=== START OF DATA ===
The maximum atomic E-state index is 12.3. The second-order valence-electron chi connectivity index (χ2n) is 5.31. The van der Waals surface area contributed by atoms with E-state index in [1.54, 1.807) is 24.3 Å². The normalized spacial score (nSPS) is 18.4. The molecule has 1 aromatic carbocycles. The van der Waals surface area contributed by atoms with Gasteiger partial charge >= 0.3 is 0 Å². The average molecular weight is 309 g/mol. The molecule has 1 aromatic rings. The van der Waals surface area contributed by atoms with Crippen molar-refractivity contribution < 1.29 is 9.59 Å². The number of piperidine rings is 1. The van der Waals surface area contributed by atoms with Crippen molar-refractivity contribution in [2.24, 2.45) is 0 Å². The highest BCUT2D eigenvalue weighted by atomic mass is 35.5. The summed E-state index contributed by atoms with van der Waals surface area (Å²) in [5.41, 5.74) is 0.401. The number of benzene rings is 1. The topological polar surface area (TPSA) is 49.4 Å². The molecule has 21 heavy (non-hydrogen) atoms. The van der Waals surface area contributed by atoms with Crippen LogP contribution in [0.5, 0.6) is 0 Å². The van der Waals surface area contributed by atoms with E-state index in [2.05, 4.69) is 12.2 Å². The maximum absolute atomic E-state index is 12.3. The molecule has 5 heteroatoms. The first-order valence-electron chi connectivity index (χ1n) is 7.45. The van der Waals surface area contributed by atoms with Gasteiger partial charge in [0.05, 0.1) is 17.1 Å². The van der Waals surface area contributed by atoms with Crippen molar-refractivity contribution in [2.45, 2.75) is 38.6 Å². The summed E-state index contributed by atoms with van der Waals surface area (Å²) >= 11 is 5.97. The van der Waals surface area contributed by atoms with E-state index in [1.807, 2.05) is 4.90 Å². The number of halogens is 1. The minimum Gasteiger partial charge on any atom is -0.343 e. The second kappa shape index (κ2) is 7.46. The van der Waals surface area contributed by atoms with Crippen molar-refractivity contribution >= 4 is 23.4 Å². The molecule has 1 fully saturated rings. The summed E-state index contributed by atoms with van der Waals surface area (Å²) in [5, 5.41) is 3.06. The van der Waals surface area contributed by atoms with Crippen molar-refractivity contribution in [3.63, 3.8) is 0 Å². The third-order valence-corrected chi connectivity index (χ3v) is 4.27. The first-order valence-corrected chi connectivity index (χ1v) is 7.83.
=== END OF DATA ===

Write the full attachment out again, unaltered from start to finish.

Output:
The maximum atomic E-state index is 12.3. The second-order valence-electron chi connectivity index (χ2n) is 5.31. The van der Waals surface area contributed by atoms with E-state index in [1.54, 1.807) is 24.3 Å². The normalized spacial score (nSPS) is 18.4. The molecule has 1 aromatic carbocycles. The van der Waals surface area contributed by atoms with Gasteiger partial charge >= 0.3 is 0 Å². The average molecular weight is 309 g/mol. The molecule has 1 aromatic rings. The van der Waals surface area contributed by atoms with Crippen molar-refractivity contribution < 1.29 is 9.59 Å². The number of piperidine rings is 1. The van der Waals surface area contributed by atoms with Crippen molar-refractivity contribution in [2.24, 2.45) is 0 Å². The highest BCUT2D eigenvalue weighted by atomic mass is 35.5. The summed E-state index contributed by atoms with van der Waals surface area (Å²) in [5.41, 5.74) is 0.401. The number of benzene rings is 1. The topological polar surface area (TPSA) is 49.4 Å². The molecule has 21 heavy (non-hydrogen) atoms. The van der Waals surface area contributed by atoms with Crippen LogP contribution in [0.5, 0.6) is 0 Å². The van der Waals surface area contributed by atoms with E-state index in [2.05, 4.69) is 12.2 Å². The maximum absolute atomic E-state index is 12.3. The molecule has 5 heteroatoms. The first-order valence-electron chi connectivity index (χ1n) is 7.45. The van der Waals surface area contributed by atoms with Gasteiger partial charge in [0.05, 0.1) is 17.1 Å². The van der Waals surface area contributed by atoms with Crippen molar-refractivity contribution in [2.45, 2.75) is 38.6 Å². The summed E-state index contributed by atoms with van der Waals surface area (Å²) >= 11 is 5.97. The van der Waals surface area contributed by atoms with E-state index in [1.807, 2.05) is 4.90 Å². The number of halogens is 1. The minimum Gasteiger partial charge on any atom is -0.343 e. The second kappa shape index (κ2) is 7.46. The van der Waals surface area contributed by atoms with Crippen molar-refractivity contribution >= 4 is 23.4 Å². The molecule has 1 fully saturated rings. The summed E-state index contributed by atoms with van der Waals surface area (Å²) in [5, 5.41) is 3.06. The van der Waals surface area contributed by atoms with Crippen molar-refractivity contribution in [3.63, 3.8) is 0 Å². The third-order valence-corrected chi connectivity index (χ3v) is 4.27. The first-order valence-corrected chi connectivity index (χ1v) is 7.83.